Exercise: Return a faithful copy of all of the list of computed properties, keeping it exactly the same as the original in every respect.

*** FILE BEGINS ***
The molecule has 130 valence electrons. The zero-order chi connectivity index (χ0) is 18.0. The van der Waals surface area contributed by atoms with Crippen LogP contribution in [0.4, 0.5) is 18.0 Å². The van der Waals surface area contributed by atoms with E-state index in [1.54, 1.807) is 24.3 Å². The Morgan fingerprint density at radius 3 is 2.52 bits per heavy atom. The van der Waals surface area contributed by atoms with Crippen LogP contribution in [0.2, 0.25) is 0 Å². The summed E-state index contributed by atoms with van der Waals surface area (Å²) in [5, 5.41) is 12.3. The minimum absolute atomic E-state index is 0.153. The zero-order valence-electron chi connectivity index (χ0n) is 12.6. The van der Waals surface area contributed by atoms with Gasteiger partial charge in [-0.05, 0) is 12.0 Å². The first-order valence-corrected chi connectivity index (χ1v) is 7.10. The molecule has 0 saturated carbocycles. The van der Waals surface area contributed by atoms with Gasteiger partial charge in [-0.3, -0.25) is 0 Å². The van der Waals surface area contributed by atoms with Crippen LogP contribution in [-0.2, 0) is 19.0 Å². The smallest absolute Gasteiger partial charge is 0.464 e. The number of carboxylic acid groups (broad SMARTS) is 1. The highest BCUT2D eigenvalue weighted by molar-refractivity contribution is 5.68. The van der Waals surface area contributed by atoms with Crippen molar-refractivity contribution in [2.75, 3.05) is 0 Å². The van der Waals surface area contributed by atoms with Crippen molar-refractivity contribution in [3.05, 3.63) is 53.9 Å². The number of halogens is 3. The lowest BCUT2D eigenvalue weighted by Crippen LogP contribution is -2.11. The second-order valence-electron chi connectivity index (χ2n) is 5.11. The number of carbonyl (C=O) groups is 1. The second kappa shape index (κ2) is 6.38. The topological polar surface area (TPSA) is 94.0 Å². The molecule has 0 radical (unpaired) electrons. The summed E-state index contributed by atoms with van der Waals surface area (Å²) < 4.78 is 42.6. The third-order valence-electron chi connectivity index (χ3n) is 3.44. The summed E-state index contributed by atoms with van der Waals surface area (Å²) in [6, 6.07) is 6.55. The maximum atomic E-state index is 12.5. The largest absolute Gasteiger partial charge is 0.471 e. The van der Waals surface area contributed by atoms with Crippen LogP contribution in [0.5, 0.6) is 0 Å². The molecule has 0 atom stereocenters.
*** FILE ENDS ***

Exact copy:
The molecule has 130 valence electrons. The zero-order chi connectivity index (χ0) is 18.0. The van der Waals surface area contributed by atoms with Crippen LogP contribution in [0.4, 0.5) is 18.0 Å². The van der Waals surface area contributed by atoms with E-state index in [1.54, 1.807) is 24.3 Å². The Morgan fingerprint density at radius 3 is 2.52 bits per heavy atom. The van der Waals surface area contributed by atoms with Crippen LogP contribution in [0.2, 0.25) is 0 Å². The summed E-state index contributed by atoms with van der Waals surface area (Å²) in [5, 5.41) is 12.3. The minimum absolute atomic E-state index is 0.153. The zero-order valence-electron chi connectivity index (χ0n) is 12.6. The van der Waals surface area contributed by atoms with Gasteiger partial charge in [-0.05, 0) is 12.0 Å². The first-order valence-corrected chi connectivity index (χ1v) is 7.10. The molecule has 0 saturated carbocycles. The van der Waals surface area contributed by atoms with Gasteiger partial charge in [-0.3, -0.25) is 0 Å². The van der Waals surface area contributed by atoms with Crippen LogP contribution in [-0.2, 0) is 19.0 Å². The smallest absolute Gasteiger partial charge is 0.464 e. The number of carboxylic acid groups (broad SMARTS) is 1. The highest BCUT2D eigenvalue weighted by molar-refractivity contribution is 5.68. The van der Waals surface area contributed by atoms with Crippen molar-refractivity contribution in [2.75, 3.05) is 0 Å². The van der Waals surface area contributed by atoms with Crippen molar-refractivity contribution in [3.05, 3.63) is 53.9 Å². The number of halogens is 3. The lowest BCUT2D eigenvalue weighted by Crippen LogP contribution is -2.11. The second-order valence-electron chi connectivity index (χ2n) is 5.11. The number of carbonyl (C=O) groups is 1. The second kappa shape index (κ2) is 6.38. The topological polar surface area (TPSA) is 94.0 Å². The molecule has 0 radical (unpaired) electrons. The summed E-state index contributed by atoms with van der Waals surface area (Å²) < 4.78 is 42.6. The third-order valence-electron chi connectivity index (χ3n) is 3.44. The summed E-state index contributed by atoms with van der Waals surface area (Å²) in [6, 6.07) is 6.55. The maximum atomic E-state index is 12.5. The largest absolute Gasteiger partial charge is 0.471 e. The van der Waals surface area contributed by atoms with Crippen LogP contribution in [0.5, 0.6) is 0 Å². The molecule has 0 atom stereocenters.